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Fluidised Powder Rig Development Work by: Ottone Caretta, Peter Loveridge and Chris Denham (RAL) Tom Davies (Exeter University) Richard Woods (Gericke.

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Presentation on theme: "Fluidised Powder Rig Development Work by: Ottone Caretta, Peter Loveridge and Chris Denham (RAL) Tom Davies (Exeter University) Richard Woods (Gericke."— Presentation transcript:

1 Fluidised Powder Rig Development Work by: Ottone Caretta, Peter Loveridge and Chris Denham (RAL) Tom Davies (Exeter University) Richard Woods (Gericke Ltd.) With special thanks to EPSRC Engineering Instrument Pool Presented by Ottone Caretta UKNF Meeting, Oxford June 2010

2 Is there a ‘missing link’ target technology? Some potential advantages of a flowing powder: Resistant to pulsed beam induced shock waves Favourable heat transfer Quasi-liquid Few moving parts Mature technology Areas of concern can be tested off-line Open jets SOLIDS LIQUIDS Monolithic Flowing powder Contained liquids Segmented

3 Schematic layouts of flowing powder targets for neutrino facilities Superbeam target - contained within pipe Neutrino factory target - open jet configuration used in test rig on day 1 (for MERIT comparison) (1) pressurised powder hopper, (2) discharge nozzle, (3) recirculating helium to form coaxial flow around jet, (4) proton beam entry window, (5) open jet interaction region, (6) receiver, (7) pion capture solenoid, (8) beam exit window, (9) powder exit for recirculation, (10) return line for powder to hopper, (11) driver gas line

4 The rig Powder –Rig contains 150 kg Tungsten –Particle size < 250 microns Total ~8,000 kg powder conveyed –90 ejection cycles –Equivalent to 15 mins continuous operation Batch mode –Test out individual handling processes before moving to a continuous flow loop Suction / Lift 2. Load Hopper 3. Pressurise Hopper 4. Powder Ejection and Observation

5 Ottone Caretta, Oxford, Nov 09 Experiments: the fun part! Turbulent flow ~3bar Dune flow ~1.5bar Pulsing flow ~1.5bar Coherent jet ~2bar

6 Ottone Caretta, Oxford, Nov 09 Areas of work 1.Measure density and variations of 2.Obtain as high an coherent density as possible 3.Match the suction and ejection rates currently 1:10 ratio (necessary for continuous operation) 4.Minimise wear of the system and of the powder Pulsing flow ~1.5bar Coherent jet ~2bar 1.PIV 2.Improve powder flow path 3.Optimise the suction cycle 4.Eliminate design flaws from the rig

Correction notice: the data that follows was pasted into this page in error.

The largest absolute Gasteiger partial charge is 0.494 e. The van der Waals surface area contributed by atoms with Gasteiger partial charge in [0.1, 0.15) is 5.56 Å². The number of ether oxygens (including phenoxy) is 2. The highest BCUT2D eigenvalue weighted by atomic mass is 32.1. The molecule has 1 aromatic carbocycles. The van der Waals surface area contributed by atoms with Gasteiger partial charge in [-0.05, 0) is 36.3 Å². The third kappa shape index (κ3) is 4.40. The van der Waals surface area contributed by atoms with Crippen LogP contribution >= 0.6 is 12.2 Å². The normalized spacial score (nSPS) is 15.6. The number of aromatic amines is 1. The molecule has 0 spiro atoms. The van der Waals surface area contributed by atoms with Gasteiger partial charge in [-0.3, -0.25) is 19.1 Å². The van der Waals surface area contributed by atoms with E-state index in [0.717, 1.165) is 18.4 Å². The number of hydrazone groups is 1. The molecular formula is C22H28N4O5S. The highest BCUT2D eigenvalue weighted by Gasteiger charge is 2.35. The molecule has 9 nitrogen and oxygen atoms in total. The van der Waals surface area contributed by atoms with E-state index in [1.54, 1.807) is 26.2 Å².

7 Coherent jet characterisation Coherent Jet workout –Tungsten powder <250 um –2.0 bar ejection hopper pressure –Jet “droops” by ~30 mm over a 300 mm length –Each particle takes ~0.1 sec to traverse viewport –Coherent flow with separation between the 2 phases –Constant pressure in hopper throughout ejection –Small velocity gradient from top to bottom –Velocity constant over time –Cross section of the jet remains constant as the jet flows away from the nozzle –Geometry of the jet remains reasonably constant with time Low pressure ejection schematic V jet = 3.7 m/s V air ~30 m/s Still from video clip (2 bar ejection hopper pressure) Ottone Caretta, Oxford, Nov 09

8 Jet Density Calculation From hopper load-cell data log: 63 kg in 8 sec = kg/sec h ID Nozzle ID = mm Jet height = 14.6 mm Jet Area = 262 mm 2 Recall: Solid Tungsten density = 19,300 kg/m3 Powder density “at rest” ~ 50% solid Density Calculation for 2 bar ejection Jet area, A= 262 mm2 (from nozzle dimensions and video still measurements) Powder bulk velocity, V = 3.7 m/s (from particle tracking) Vol flowrate = A.V = m 3 /s Mass flowrate = kg/s (from loadcell) Jet Density = Mass flowrate / Vol flowrate = 8139 kg/m 3 Jet Density = 42% Solid tungsten density Uncertainty is of the order ± 5% density Ottone Caretta, Oxford, Nov 09

9 Open Source - Particle Image Velocimetry (PIV) –http://www.openpiv.net/ –Allows calculation of relative velocities between pairs of subsequent images. –Velocities can be scaled in space and time Ottone Caretta, Oxford, Nov 09

10 PIV - Highlighting the odd grains –Original images –Average images –Negative image (subtracted the average image) this highlights the odd grains Ottone Caretta, Oxford, Nov 09

11 PIV – velocity range selector –Allows taking out fringes and mistaken points from the average calculation Ottone Caretta, Oxford, Nov 09

12 PIV - example Ottone Caretta, Oxford, Nov 09

13 PIV – vertical velocity profile in the jet Ottone Caretta, Oxford, Nov 09

14 Variations in the flow rate – typical 2bar ejection How much material does the beam meets? Density? Is the amount of material in the nozzle (or jet) constant? Ottone Caretta, Oxford, Nov 09

15 Future experiments – prevent phase separation The commercial dense phase conveyer is less than ideal! Sharp bend Horizontal reducer Unused lower air supply Vertical reducer (near continuous) Long radius bend

16 Future experiments – artificial/regular slug formation Ottone Caretta, Oxford, Nov 09 Pulsed air injection Separate, bunch and accelerate slugs

17 Future experiments – continuous recirculation (contained target) Ottone Caretta, Oxford, Nov 09

18 Analytical study on lifting power requirements Ottone Caretta, Oxford, Nov 09 Powder lifting flow rate depends on a few variables: –Powder entrainment in the air stream –Powder size distribution –Sphericity of the grains –Diameter of the suction line –Air to powder ratio –Density of the powder –Density of the gas –Temperature of the gas –Etc.! The blower in the rig (18kW) has so far been able to lift at 1kg/s vs an ejection rate of ~10kg/s But there is hope!

19 Different density requirements for Superbeam and NuFact Ottone Caretta, Oxford, Nov 09 High density tungsten for NuFact Low density alumina for Superbeam?

20 Thank you! Q & A? Ottone Caretta, Oxford, Nov 09


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